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So, I've been learning 3D rendering for more than a year now, and I've read a lot about various rendering techniques and theories, such as PBR, deferred shading, real-time raytracing, BRDF, all that stuff. As far as I know, these topics are either trying to solve the rendering equation, or reduce the computation overhead to boost performance, it's almost always on the side of software, and it seems that shading only cares about finding the color for each pixel. Whatever smart algorithms we use, the most bright pixel on the screen can only be white, we can't have a pixel brighter than RGB(255,255,255), which is not realistic.

In the real world, human eyes can see much more than just RGBA colors, so I wonder if we can change the pixel brightness in a shader program. To clarify, I'm talking about the screen brightness, brightness of the monitor that we can adjust in hardware settings. For example, each pixel could not only have a color, but also a different brightness value depending on the shader code, is this possible? Just like how we have the depth Z-buffer, I wonder if there's any hardware that supports a B-buffer (brightness buffer).

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I doubt that per-pixel PHYSICAL brightness control is possible. Many computers still use LCD, which uses a single backlight which is spread by optical planes, so there is no per-pixel brightness. Even on LED computers it would be a nightmare to implement variable brightness in hardware.

One important thing to remember is that when you increase pixel brightness, the blacks will also get brighter. Therefore, gains in contrast due to per-pixel PHYSICAL brightness control may not be predictable.

If you somehow find any hardware that provides a win32 or similar API for per-pixel PHYSICAL brightness, I doubt it will port to any commonly used devices. There is no standard OpenGL API for this, since I can't even name a device that can do this.

What you SHOULD LOOK INTO is color transforms. Basically, color is relative. For instance, the black on your computer screen is not PHYSICAL darkness, it is just darker than the other colors. OpenGL will accept RGB values in the range of 0.0 to 1.0 (or 0 to 255), and the hardware determines how they will appear to humans. What a color transform can do is modify the RGB values you feed into OpenGL before it reaches the screen, so it has the appearance of a different color space. For instance, Blender and Unreal Engine both have filmic color transforms that can allow for extremely bright whites (RGB >> 1.0 or 255) without washing out (using a sort of logarithmic scaling). The simplest way to implement a color transform would be in your fragment shader. I do not think OpenGL has in-built color transform pipelines.

Blender's filmic color transform as well as other color management code uses OpenColorIO: If you are interested, you can google further: https://docs.blender.org/manual/en/latest/render/color_management.html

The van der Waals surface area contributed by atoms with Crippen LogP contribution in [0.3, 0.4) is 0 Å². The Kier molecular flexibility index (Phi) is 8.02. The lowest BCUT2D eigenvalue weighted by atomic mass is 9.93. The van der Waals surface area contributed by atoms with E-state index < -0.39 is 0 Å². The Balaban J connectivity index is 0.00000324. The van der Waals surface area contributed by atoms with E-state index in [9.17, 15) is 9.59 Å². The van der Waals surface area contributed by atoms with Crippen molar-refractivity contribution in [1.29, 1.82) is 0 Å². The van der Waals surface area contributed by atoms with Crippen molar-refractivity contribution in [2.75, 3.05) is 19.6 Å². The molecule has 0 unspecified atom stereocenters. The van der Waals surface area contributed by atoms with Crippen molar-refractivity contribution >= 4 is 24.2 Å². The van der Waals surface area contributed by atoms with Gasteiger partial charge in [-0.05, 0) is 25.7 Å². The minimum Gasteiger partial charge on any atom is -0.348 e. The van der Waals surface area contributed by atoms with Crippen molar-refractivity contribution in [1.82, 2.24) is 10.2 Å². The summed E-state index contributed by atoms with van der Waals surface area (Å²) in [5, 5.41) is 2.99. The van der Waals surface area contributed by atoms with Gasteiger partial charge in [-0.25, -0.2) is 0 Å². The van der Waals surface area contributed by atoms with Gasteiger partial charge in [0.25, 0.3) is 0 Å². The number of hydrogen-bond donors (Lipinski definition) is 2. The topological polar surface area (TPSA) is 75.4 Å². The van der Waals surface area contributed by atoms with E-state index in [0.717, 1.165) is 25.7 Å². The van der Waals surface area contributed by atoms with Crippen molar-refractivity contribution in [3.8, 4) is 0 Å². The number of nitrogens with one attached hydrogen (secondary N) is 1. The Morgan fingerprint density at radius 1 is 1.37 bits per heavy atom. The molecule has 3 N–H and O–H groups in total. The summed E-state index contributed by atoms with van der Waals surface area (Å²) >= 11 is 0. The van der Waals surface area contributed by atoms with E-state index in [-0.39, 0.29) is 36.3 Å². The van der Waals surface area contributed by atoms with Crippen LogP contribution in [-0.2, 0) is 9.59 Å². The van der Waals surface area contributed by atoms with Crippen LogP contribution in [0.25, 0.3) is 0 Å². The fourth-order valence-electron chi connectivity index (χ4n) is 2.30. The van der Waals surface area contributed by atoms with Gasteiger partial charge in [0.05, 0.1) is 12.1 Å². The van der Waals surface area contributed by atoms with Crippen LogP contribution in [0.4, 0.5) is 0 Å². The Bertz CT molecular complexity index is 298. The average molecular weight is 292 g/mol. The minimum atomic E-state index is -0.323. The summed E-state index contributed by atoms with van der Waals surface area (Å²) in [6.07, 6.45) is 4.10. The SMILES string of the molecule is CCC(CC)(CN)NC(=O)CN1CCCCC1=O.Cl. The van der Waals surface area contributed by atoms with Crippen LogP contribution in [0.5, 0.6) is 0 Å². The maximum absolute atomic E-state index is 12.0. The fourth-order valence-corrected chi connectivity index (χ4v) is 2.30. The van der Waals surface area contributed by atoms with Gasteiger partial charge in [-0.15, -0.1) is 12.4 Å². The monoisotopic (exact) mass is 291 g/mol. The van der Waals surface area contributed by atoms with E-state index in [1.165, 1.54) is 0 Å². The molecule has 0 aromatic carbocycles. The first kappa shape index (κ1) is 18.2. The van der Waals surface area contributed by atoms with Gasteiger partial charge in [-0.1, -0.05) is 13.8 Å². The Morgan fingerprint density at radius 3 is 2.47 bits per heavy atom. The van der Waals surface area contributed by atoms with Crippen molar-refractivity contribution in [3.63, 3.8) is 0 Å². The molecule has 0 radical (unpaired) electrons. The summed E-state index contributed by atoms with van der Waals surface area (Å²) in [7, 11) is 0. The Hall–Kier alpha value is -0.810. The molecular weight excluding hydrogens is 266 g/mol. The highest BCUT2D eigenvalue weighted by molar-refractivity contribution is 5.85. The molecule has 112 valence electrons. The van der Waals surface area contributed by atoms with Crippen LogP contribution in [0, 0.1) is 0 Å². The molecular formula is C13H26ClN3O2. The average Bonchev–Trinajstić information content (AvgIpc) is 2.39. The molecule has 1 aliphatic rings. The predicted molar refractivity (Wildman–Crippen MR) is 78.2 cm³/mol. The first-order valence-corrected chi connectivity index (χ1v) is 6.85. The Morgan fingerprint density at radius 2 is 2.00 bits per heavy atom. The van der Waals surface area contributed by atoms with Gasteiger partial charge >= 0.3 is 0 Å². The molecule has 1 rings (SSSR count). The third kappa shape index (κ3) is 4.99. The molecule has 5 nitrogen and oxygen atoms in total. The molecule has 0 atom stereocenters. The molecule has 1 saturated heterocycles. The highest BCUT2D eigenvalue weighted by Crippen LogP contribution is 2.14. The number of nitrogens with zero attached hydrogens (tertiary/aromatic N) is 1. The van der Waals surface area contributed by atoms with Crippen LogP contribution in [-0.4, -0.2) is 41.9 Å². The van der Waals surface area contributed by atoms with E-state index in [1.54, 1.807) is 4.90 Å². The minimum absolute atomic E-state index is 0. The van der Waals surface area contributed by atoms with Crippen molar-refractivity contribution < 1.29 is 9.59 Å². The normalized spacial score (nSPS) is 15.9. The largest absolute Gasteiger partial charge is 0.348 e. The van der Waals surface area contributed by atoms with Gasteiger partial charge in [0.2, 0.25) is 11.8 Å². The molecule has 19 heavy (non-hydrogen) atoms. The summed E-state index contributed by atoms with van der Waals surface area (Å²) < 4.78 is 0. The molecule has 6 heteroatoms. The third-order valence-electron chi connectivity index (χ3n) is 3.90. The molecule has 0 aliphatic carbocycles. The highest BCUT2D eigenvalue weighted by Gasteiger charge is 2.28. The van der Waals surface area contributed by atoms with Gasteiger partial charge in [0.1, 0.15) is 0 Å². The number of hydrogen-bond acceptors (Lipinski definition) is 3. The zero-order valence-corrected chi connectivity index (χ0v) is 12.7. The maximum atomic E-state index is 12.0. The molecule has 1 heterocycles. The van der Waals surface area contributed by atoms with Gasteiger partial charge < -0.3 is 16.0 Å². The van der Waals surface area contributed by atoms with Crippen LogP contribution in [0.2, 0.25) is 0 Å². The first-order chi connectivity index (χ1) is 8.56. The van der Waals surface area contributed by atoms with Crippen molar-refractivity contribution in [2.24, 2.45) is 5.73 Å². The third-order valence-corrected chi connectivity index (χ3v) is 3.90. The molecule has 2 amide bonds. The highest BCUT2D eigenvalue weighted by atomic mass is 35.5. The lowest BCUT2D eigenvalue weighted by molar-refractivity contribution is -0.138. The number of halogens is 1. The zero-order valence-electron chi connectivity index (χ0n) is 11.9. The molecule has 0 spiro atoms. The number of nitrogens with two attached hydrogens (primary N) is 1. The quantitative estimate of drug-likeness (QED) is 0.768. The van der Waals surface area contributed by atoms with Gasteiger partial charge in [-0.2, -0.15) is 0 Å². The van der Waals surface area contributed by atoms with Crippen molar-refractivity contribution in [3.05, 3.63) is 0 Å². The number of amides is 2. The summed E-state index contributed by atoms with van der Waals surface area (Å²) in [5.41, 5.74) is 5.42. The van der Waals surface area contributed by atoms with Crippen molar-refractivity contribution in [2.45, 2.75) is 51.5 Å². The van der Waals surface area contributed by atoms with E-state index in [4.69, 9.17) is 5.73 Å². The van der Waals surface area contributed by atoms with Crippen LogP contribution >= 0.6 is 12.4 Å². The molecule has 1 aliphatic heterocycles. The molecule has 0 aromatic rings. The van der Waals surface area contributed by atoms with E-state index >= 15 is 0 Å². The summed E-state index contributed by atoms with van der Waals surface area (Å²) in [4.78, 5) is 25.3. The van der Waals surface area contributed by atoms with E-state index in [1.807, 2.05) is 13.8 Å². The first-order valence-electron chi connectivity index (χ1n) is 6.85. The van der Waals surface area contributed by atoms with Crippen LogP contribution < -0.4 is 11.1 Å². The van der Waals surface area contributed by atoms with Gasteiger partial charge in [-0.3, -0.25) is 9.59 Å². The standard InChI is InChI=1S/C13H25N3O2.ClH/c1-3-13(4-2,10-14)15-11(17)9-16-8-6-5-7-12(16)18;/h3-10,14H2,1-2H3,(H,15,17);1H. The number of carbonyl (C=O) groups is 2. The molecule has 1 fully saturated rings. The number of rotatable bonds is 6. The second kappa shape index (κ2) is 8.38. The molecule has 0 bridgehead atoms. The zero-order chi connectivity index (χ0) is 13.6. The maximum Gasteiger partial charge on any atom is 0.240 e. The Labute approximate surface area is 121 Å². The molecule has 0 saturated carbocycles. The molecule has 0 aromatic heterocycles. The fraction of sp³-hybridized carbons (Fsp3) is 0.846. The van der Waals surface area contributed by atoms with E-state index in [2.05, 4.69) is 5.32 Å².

NOTE Most monitors support sRGB, which is a standard describing a mapping between the 0.0-1.0 range RGB values to physical colors (i.e. red/green/blue sub-pixel physical brightnesses). However, many monitors boast expanded physical color-spaces, with their own transforms. If you are extremely concerned with color fidelity, you may want to look into the color mappings for the monitors you wish to support.

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sRGB does have luminance (perceived brightness), and the limitations you express concern about are a display hardware limitation, not a limitation of the underlying algorithms we use. PBR algorithms are not limited in there ability to compute brightness and color, but display hardware does have limitations, and after computing a value with both luminance and color, it can then be converted to a format that the display hardware is capable of displaying. And there is hardware that has extended brightness, which allows graphics programs to show a wider range of color, and brightness.

Many new graphics programmers make the mistake of thinking a color space only describes color. This is naïve as a color space encodes both color and luminance (the perceived brightness of a light) the sRGB color space was designed many years ago to fit the hardware of the time and its luminance range reflects that. The international standard color space CIE XYZ encodes luminance directly in the Y value, and all standardized color spaces including sRGB have conversion functions that allow them to be converted to and from the CIE XYZ color space. If you want to compute the luminance of any given sRGB value then convert it to CIE XYZ and look at the Y value, you will find that there are many different luminance values that the various sRGB values convert to.

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  • $\begingroup$ Thanks for the information, didn't know the color space is that complex... $\endgroup$ Aug 18 '21 at 12:47

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